Bringing awareness to disabilities.

22 Oct

I’m proud to announce that my university, UNC Asheville, is having its very first Disability Awareness Week starting today, which is hosted by UNCA’s Disability Services Office. Even though I wasn’t involved in bringing this event together, I am very honored that my university is making such a positive decision by understanding that we need to bring awareness to disabilities. Even though awareness is something that takes more than just one week dedicated to disabilities, I believe that this is a step in the right direction. Through doing research for my community psychology project on the social stigma of physical disabilities, I’ve found that the stigma persists because of two main thing: a lack of knowledge and simple fear. Though fear seems like a small component, it drives much of the social stigma of physical disabilities since being “different” is purely a cultural construct.

One of my favorite events of UNCA’s Disability Awareness Week is its “Wall of Oppression.” Starting today, there will be a huge poster hung in the student union where people can write some of the hurtful statements they have received, heard or read regarding disabilities. In my opinion, this is such an awesome way to bring awareness to the stigma that’s connected with disabilities. I think it’ll help a lot of people realize that the strongest component behind the stigma is fear. So many people are afraid of what’s “different.” My university has the chance to change that…or at least try.

Along with the “Wall of Oppression,” at the end of this week there will be a fire pit gathering in which the “Wall of Oppression” will be burned in a symbolic act freeing people with disabilities from oppressive words and thoughts. I love this idea so much. Throughout so much of my life, I’ve heard it all. I’ve been teased, laughed at, and avoided…and this week of Disability Awareness Week is acting as a way to inform students that this behavior is not okay. Just because someone is “different” doesn’t mean they should be treated as less than anyone else.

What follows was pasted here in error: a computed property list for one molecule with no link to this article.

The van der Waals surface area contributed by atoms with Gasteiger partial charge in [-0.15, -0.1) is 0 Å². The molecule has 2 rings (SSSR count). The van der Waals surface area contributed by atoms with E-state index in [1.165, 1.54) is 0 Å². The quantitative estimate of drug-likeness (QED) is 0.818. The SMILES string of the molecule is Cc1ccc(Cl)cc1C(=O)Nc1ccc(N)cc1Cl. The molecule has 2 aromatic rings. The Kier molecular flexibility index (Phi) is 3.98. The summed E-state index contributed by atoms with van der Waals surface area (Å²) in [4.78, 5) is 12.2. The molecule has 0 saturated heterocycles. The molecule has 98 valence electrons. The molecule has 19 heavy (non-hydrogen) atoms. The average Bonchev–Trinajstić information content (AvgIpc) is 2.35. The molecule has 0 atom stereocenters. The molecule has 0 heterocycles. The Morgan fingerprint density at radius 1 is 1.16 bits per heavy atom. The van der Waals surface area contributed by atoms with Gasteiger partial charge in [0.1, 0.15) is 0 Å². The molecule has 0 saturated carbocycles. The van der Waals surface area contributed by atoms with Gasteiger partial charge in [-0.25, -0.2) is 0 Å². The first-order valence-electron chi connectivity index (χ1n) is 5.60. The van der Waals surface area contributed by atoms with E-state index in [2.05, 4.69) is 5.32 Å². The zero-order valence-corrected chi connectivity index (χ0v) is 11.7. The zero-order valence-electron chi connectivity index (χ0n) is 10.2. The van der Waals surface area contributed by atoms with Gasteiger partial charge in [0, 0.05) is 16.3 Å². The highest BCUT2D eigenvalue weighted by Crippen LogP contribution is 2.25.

My entire life I’ve tried to find a place where I fit in or belonged, and the fact that the social stigma of disabilities is so prevalent in our society has made fitting in even more difficult. However, over the past few months, I’ve realized that I’ve known my place all along. It’s to advocate for myself and others will disabilities, especially for those who aren’t able to speak for themselves. I strive to make people with disabilities realize that they are not alone and that I understand their pain and how hard it is to put up the daily fight. After all, we are the only ones who can understand what we’ve faced. No one else knows our pain. Through continual advocation of disabilities, I’m helping so much of society who may not know someone with a disability have a glimpse into our world. If that’s not worth as much time as I can give, I don’t know what is.

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7 Responses to “Bringing awareness to disabilities.”

  1. photosfromtheloonybin October 22, 2012 at 2:21 pm #

    The “Wall of Oppression” sounds like a wonderful idea. I think a lot of time it is fear like you said, but I also think that sometimes people just don’t understand, and unless we give them the information, they never will understand. My oldest son has Epilepsy, and we always made sure we were very open about it with his friends and teachers, so that they would understand what he went through and what to expect. For instance, the type of seizures he has make him stare off into space for a few minutes, so a teacher might think that he was just not paying attention and get mad at him. So, each year we made sure that there was a plan in place at the school so that all of his teachers were made aware of the situation in case he had a seizure at school. Luckily, he has always had a really good bunch of friends who always looked out for him too. The only time we had a problem was one time at a dance when they were using really fast strobe lights, and Bryan started to have a seizure. He could feel it coming on and left the room, but he was kind of stumbling around and looking funny, and a teacher started dragging him to the office because she thought he was drunk. She just assumed instead of asking questions. Luckily, Bryan’s girlfriend and brother were there to step in! Keep up the fight Amelia. You’re doing a great job :).

    • ameliaclaire92 October 22, 2012 at 2:26 pm #

      I agree that the other side of it is that people just don’t understand. If we can’t shed light on the problem and make the knowledge free for the taking, we’ll never get anywhere.

  2. Julia Dean-Richards October 22, 2012 at 5:20 pm #

    Thought you might like to look at the blog of a group I spend time with.

    http://artypartyblog.com/

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